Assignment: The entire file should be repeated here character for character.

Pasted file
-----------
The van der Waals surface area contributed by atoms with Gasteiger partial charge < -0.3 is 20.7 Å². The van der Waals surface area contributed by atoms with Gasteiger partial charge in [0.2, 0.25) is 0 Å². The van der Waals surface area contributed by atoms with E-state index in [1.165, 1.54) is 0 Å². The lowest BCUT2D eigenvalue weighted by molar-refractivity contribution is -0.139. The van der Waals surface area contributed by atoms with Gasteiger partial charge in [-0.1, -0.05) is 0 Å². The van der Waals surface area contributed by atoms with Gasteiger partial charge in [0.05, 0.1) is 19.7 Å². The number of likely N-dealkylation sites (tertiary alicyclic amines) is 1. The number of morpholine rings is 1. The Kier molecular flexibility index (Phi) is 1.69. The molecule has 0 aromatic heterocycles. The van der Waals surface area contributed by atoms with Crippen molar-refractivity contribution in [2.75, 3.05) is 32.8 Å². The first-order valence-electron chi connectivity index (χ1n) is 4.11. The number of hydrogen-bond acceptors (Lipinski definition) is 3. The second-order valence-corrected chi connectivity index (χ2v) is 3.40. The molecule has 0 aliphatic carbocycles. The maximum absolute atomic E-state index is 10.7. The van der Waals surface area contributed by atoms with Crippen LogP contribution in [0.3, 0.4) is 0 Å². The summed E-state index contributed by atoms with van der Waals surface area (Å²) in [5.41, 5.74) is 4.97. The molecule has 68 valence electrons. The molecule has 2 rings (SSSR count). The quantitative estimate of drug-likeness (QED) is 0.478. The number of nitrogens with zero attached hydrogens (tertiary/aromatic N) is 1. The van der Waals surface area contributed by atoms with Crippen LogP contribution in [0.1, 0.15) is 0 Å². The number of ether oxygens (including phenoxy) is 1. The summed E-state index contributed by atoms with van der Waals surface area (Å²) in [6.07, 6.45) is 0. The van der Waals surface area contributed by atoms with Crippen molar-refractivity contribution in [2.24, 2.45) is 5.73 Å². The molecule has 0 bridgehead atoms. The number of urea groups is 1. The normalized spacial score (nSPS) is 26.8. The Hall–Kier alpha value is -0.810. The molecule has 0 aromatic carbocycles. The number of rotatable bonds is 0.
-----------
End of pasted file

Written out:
The van der Waals surface area contributed by atoms with Gasteiger partial charge < -0.3 is 20.7 Å². The van der Waals surface area contributed by atoms with Gasteiger partial charge in [0.2, 0.25) is 0 Å². The van der Waals surface area contributed by atoms with E-state index in [1.165, 1.54) is 0 Å². The lowest BCUT2D eigenvalue weighted by molar-refractivity contribution is -0.139. The van der Waals surface area contributed by atoms with Gasteiger partial charge in [-0.1, -0.05) is 0 Å². The van der Waals surface area contributed by atoms with Gasteiger partial charge in [0.05, 0.1) is 19.7 Å². The number of likely N-dealkylation sites (tertiary alicyclic amines) is 1. The number of morpholine rings is 1. The Kier molecular flexibility index (Phi) is 1.69. The molecule has 0 aromatic heterocycles. The van der Waals surface area contributed by atoms with Crippen molar-refractivity contribution in [2.75, 3.05) is 32.8 Å². The first-order valence-electron chi connectivity index (χ1n) is 4.11. The number of hydrogen-bond acceptors (Lipinski definition) is 3. The second-order valence-corrected chi connectivity index (χ2v) is 3.40. The molecule has 0 aliphatic carbocycles. The maximum absolute atomic E-state index is 10.7. The van der Waals surface area contributed by atoms with Crippen LogP contribution in [0.3, 0.4) is 0 Å². The summed E-state index contributed by atoms with van der Waals surface area (Å²) in [5.41, 5.74) is 4.97. The molecule has 68 valence electrons. The molecule has 2 rings (SSSR count). The quantitative estimate of drug-likeness (QED) is 0.478. The number of nitrogens with zero attached hydrogens (tertiary/aromatic N) is 1. The van der Waals surface area contributed by atoms with Crippen LogP contribution in [0.1, 0.15) is 0 Å². The number of ether oxygens (including phenoxy) is 1. The summed E-state index contributed by atoms with van der Waals surface area (Å²) in [6.07, 6.45) is 0. The van der Waals surface area contributed by atoms with Crippen molar-refractivity contribution in [2.24, 2.45) is 5.73 Å². The molecule has 0 bridgehead atoms. The number of urea groups is 1. The normalized spacial score (nSPS) is 26.8. The Hall–Kier alpha value is -0.810. The molecule has 0 aromatic carbocycles. The number of rotatable bonds is 0.